If you’re on a mission to grow your subscriber base – and many in government are – this is the post for you! Recently, ReturnPath published a report showing trends that may help you avoid some subscriber list pitfalls. These trends were culled from private sector email marketing, and with as much as you need to do on a daily basis, it can be hard to keep up with your day-to-day responsibilities and private sector trends. So, we’ve culled a few important trends to note and provided some public sector insight that can help you make these trends works for you.
Personal Information Requests and Subscription Confirmations Are Down
ReturnPath looked at email trends in 2008 and then again in 2013. In 2008, ReturnPath employees signed up for subscriptions to 61 brands, and then later unsubscribed. Initially, nearly half of the brands asked for postal addresses and additional information from subscribers. Today, one-third of the same brands ask for an email address only. For those asking for additional information, they’re pretty happy with a name and zip code.
Similarly, today fewer brands are asking the person signing up to confirm their subscription, also known as a double opt-in, which was more of a standard practice in 2008.
For many government organizations that gather email addresses from stakeholders, asking only for an email address or wireless number for SMS/text alerts is completely in line with how the private sector is handling subscriptions.
Going a step further and asking for a zip code or name allows you to personalize and geo-target your messages. If you do ask for more information, whether that’s a zip code or name or something else, make sure that it’s an optional request. The key is to not bombard someone with a multitude of questions, as they will be much more likely to abandon the process.
Welcome Messages Increase; First Message Delivered in One Week Ideal
Another area that has seen a lot of change in the past five years is the welcome message. Today, 80% of brands (up 40% since 2008) send a welcome message after a subscriber hits submit, and the vast majority of welcome messages are sent within two or three days.
ReturnPath also reported seeing a new trend in “first message” confirmations or receipts. Today, once a subscriber signs up to an email list, most marketers send their first message within a week, which tends to cut down on spam complaints, while those who wait two weeks to send the first message get more complaints.
For public sector organizations, the welcome message and first message trends show people who subscribe to receive email or SMS updates from your organization want to receive information quickly. You should provide a triggered welcome message as soon as a new subscriber signs up, thanking them for providing their email address.
Then make sure that you send them a message that’s relevant to their interests a week after they signed up. Brands that made a special offer in their first message outperformed their peers, so consider the content of your first message. Try offering an action for your subscriber to take (for example, to register for an event or to learn more about programs or initiatives that are going on within your organization), or using this initial opportunity to highlight your top content.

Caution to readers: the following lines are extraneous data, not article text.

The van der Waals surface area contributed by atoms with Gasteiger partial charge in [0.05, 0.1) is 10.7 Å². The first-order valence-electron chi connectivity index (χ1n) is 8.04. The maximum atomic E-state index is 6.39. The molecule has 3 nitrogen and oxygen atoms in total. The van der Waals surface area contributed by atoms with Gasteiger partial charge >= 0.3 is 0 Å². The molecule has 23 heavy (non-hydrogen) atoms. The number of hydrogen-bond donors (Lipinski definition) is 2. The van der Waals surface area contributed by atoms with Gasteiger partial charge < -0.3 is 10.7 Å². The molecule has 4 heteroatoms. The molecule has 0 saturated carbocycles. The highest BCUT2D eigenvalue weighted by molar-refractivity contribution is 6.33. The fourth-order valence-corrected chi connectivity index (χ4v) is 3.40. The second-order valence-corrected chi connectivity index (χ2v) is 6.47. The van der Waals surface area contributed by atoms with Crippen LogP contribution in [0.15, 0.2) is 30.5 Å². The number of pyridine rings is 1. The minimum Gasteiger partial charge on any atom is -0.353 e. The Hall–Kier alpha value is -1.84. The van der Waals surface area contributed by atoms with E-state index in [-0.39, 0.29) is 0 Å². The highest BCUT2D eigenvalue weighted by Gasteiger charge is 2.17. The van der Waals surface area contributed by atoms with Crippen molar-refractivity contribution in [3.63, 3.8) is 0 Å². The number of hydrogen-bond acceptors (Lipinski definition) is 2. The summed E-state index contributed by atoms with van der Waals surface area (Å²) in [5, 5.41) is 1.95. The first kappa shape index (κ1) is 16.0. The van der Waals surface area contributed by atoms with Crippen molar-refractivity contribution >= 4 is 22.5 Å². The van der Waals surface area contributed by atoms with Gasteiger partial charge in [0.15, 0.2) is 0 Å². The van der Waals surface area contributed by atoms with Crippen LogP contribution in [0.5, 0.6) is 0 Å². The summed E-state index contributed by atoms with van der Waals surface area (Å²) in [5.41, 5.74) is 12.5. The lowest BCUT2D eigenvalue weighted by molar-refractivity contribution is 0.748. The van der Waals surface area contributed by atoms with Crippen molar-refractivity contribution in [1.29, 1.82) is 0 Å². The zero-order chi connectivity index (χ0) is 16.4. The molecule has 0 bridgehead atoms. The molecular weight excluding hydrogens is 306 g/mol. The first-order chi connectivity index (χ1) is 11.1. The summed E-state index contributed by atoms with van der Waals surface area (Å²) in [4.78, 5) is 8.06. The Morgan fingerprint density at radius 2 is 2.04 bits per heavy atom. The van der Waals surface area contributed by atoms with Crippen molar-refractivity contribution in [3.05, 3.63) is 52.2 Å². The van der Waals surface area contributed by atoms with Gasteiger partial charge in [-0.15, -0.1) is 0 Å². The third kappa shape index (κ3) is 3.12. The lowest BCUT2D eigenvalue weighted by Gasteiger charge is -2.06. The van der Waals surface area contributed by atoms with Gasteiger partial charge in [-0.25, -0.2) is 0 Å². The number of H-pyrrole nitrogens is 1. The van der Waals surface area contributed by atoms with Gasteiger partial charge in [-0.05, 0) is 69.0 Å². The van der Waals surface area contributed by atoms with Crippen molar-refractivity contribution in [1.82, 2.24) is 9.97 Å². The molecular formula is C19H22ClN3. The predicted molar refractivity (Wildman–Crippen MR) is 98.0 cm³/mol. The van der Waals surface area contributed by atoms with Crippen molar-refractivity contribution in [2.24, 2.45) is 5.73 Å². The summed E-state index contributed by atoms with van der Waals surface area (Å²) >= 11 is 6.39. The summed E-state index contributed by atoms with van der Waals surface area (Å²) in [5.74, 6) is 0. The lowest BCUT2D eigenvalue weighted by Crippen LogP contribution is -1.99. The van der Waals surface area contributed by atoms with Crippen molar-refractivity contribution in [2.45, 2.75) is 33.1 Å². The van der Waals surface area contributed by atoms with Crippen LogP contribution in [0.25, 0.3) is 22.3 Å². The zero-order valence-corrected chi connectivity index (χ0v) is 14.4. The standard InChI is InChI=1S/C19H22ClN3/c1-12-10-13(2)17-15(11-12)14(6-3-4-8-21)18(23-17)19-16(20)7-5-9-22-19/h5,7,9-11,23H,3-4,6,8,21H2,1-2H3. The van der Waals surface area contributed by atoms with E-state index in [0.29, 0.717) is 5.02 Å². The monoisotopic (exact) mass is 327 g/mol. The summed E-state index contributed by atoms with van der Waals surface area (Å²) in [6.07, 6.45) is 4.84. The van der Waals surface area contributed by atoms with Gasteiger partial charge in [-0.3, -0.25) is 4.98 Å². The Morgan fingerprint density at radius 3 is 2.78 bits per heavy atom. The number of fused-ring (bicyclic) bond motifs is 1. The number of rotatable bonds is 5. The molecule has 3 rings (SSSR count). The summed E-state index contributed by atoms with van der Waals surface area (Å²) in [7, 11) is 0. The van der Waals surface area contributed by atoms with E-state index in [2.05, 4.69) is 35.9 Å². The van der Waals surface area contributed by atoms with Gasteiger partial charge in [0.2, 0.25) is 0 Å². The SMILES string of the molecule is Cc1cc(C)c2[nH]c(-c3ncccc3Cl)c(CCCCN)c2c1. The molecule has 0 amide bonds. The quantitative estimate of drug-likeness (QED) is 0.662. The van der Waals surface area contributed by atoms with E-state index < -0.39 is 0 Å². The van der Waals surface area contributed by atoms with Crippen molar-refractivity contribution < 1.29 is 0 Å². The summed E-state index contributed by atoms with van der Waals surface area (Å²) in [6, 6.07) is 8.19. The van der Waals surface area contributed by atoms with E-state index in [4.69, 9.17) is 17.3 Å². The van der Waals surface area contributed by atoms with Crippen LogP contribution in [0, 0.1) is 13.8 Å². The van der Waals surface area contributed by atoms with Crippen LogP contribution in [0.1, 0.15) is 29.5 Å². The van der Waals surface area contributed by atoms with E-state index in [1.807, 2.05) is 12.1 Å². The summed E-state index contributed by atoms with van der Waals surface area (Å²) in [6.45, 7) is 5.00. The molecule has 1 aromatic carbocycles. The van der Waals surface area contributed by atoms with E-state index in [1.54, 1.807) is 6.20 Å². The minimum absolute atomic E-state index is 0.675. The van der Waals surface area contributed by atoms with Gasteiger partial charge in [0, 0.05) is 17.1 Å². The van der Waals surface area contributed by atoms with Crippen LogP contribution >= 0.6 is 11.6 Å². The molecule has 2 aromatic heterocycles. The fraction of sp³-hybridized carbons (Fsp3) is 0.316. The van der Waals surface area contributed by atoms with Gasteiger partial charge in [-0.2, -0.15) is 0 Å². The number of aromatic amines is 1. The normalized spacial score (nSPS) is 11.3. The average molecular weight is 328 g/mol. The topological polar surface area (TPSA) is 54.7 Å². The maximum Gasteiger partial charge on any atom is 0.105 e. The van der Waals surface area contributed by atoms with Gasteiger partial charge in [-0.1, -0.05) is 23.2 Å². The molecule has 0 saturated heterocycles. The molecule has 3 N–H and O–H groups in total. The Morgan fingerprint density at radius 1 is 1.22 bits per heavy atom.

One thing marketers spend considerable time thinking about is the frequency of message delivery. While you might think you’re bombarding subscribers with messages too often, ReturnPath found that those organizations who sent messages more than once a week had 20 percent lower spam rates than those who sent messages just once a week.
Additionally, private sector companies that sent messages less than weekly had lower open rates. Another practice that private sector companies used was simply to ask subscribers to add the brand or company to a whitelist or safe sender list. This also led to higher open rates.
For government organizations, if you offer email updates on a specific topic, be sure to send messages on that topic or similar topics at least weekly. Your digital communications platform should also offer the ability to send digests of content on a daily or weekly basis.
Surprisingly, in the unsubscribe arena, it was slightly less easy to opt out of email five years ago than today, but today, the number of brands that take subscribers off their lists within the 10-day limit has grown to nearly 95 percent from 89 percent in 2008.
Here, too, government organizations should always offer a way for stakeholders to unsubscribe. Best practices show that having a standard footer with an “Unsubscribe” link is critical. Also, allowing stakeholders to visit a page that gives them control of unsubscribing to specific topics versus your entire organization’s list gives your audience the power to continue receiving information based on their needs. For instance, if your organization helps small businesses, you should offer multiple topics that may be of interest to various business owners. But if someone is starting a business, he or she needs specific information; once the business is started, that business owner is going to need different information. Giving the owner the option to unsubscribe from one list about starting a business and offering him/her the option to subscribe to another list on managing a small business allows you to continue building your relationship with that stakeholder.
Not all private sector email marketing trends are relevant for public sector communications, but it’s important to have an idea of what’s going on in that market because citizens and stakeholders have come to expect the same kind of speed and digital agility across the board. How are you using subscriber lists and/or implementing digital communications in your organization? I’d love to hear your thoughts in the comments!